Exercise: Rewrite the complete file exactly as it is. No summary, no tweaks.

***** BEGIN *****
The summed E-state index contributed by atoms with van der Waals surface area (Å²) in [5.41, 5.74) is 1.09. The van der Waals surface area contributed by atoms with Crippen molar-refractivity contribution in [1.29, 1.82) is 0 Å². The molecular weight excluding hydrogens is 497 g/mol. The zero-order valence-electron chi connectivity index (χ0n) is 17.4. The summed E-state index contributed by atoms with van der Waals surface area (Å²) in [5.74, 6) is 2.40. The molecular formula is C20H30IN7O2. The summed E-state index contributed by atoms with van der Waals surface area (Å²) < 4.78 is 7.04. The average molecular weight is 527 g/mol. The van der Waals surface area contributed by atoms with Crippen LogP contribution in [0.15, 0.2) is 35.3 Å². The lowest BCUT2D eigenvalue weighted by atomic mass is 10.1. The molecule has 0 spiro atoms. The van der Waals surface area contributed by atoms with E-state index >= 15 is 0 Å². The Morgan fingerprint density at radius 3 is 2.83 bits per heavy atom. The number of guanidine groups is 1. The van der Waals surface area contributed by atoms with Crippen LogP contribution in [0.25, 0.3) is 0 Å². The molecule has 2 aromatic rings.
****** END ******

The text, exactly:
The summed E-state index contributed by atoms with van der Waals surface area (Å²) in [5.41, 5.74) is 1.09. The van der Waals surface area contributed by atoms with Crippen molar-refractivity contribution in [1.29, 1.82) is 0 Å². The molecular weight excluding hydrogens is 497 g/mol. The zero-order valence-electron chi connectivity index (χ0n) is 17.4. The summed E-state index contributed by atoms with van der Waals surface area (Å²) in [5.74, 6) is 2.40. The molecular formula is C20H30IN7O2. The summed E-state index contributed by atoms with van der Waals surface area (Å²) < 4.78 is 7.04. The average molecular weight is 527 g/mol. The van der Waals surface area contributed by atoms with Crippen LogP contribution in [0.15, 0.2) is 35.3 Å². The lowest BCUT2D eigenvalue weighted by atomic mass is 10.1. The molecule has 0 spiro atoms. The van der Waals surface area contributed by atoms with E-state index >= 15 is 0 Å². The Morgan fingerprint density at radius 3 is 2.83 bits per heavy atom. The number of guanidine groups is 1. The van der Waals surface area contributed by atoms with Crippen LogP contribution in [0.25, 0.3) is 0 Å². The molecule has 2 aromatic rings.